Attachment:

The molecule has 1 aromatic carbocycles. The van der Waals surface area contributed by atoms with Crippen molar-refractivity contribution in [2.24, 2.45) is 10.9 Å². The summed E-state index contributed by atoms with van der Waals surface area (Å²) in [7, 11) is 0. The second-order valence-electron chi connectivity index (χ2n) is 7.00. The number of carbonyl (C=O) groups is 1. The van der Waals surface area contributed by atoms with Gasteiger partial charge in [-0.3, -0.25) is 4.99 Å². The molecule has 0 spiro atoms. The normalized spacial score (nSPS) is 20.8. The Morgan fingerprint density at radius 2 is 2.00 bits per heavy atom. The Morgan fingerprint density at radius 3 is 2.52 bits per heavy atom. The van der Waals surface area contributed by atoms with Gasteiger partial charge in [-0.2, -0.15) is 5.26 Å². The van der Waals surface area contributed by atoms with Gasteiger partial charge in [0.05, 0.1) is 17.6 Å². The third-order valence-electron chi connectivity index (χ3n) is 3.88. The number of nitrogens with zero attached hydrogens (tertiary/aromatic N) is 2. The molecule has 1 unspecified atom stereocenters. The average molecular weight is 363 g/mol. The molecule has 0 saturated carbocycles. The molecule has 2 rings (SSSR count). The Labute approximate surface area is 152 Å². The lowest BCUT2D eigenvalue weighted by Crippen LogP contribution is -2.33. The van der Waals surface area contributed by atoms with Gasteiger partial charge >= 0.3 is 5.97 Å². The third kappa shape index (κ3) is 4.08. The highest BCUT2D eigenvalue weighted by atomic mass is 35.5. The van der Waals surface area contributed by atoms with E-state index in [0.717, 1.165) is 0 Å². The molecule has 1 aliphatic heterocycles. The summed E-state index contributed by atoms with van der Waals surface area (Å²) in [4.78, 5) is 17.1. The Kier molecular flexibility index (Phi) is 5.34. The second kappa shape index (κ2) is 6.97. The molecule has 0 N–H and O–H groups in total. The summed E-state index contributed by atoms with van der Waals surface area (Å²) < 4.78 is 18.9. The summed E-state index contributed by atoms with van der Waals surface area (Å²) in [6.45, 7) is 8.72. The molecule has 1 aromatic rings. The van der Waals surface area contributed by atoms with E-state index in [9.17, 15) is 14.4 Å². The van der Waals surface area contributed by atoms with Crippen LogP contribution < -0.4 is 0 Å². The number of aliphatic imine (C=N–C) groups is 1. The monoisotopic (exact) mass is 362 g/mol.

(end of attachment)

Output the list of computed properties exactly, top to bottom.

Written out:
The molecule has 1 aromatic carbocycles. The van der Waals surface area contributed by atoms with Crippen molar-refractivity contribution in [2.24, 2.45) is 10.9 Å². The summed E-state index contributed by atoms with van der Waals surface area (Å²) in [7, 11) is 0. The second-order valence-electron chi connectivity index (χ2n) is 7.00. The number of carbonyl (C=O) groups is 1. The van der Waals surface area contributed by atoms with Gasteiger partial charge in [-0.3, -0.25) is 4.99 Å². The molecule has 0 spiro atoms. The normalized spacial score (nSPS) is 20.8. The Morgan fingerprint density at radius 2 is 2.00 bits per heavy atom. The Morgan fingerprint density at radius 3 is 2.52 bits per heavy atom. The van der Waals surface area contributed by atoms with Gasteiger partial charge in [-0.2, -0.15) is 5.26 Å². The van der Waals surface area contributed by atoms with Gasteiger partial charge in [0.05, 0.1) is 17.6 Å². The third-order valence-electron chi connectivity index (χ3n) is 3.88. The number of nitrogens with zero attached hydrogens (tertiary/aromatic N) is 2. The molecule has 1 unspecified atom stereocenters. The average molecular weight is 363 g/mol. The molecule has 0 saturated carbocycles. The molecule has 2 rings (SSSR count). The Labute approximate surface area is 152 Å². The lowest BCUT2D eigenvalue weighted by Crippen LogP contribution is -2.33. The van der Waals surface area contributed by atoms with Gasteiger partial charge >= 0.3 is 5.97 Å². The third kappa shape index (κ3) is 4.08. The highest BCUT2D eigenvalue weighted by atomic mass is 35.5. The van der Waals surface area contributed by atoms with E-state index in [0.717, 1.165) is 0 Å². The molecule has 1 aliphatic heterocycles. The summed E-state index contributed by atoms with van der Waals surface area (Å²) in [4.78, 5) is 17.1. The Kier molecular flexibility index (Phi) is 5.34. The second kappa shape index (κ2) is 6.97. The molecule has 0 N–H and O–H groups in total. The summed E-state index contributed by atoms with van der Waals surface area (Å²) < 4.78 is 18.9. The summed E-state index contributed by atoms with van der Waals surface area (Å²) in [6.45, 7) is 8.72. The molecule has 1 aromatic rings. The van der Waals surface area contributed by atoms with E-state index in [9.17, 15) is 14.4 Å². The van der Waals surface area contributed by atoms with Crippen LogP contribution < -0.4 is 0 Å². The number of aliphatic imine (C=N–C) groups is 1. The monoisotopic (exact) mass is 362 g/mol.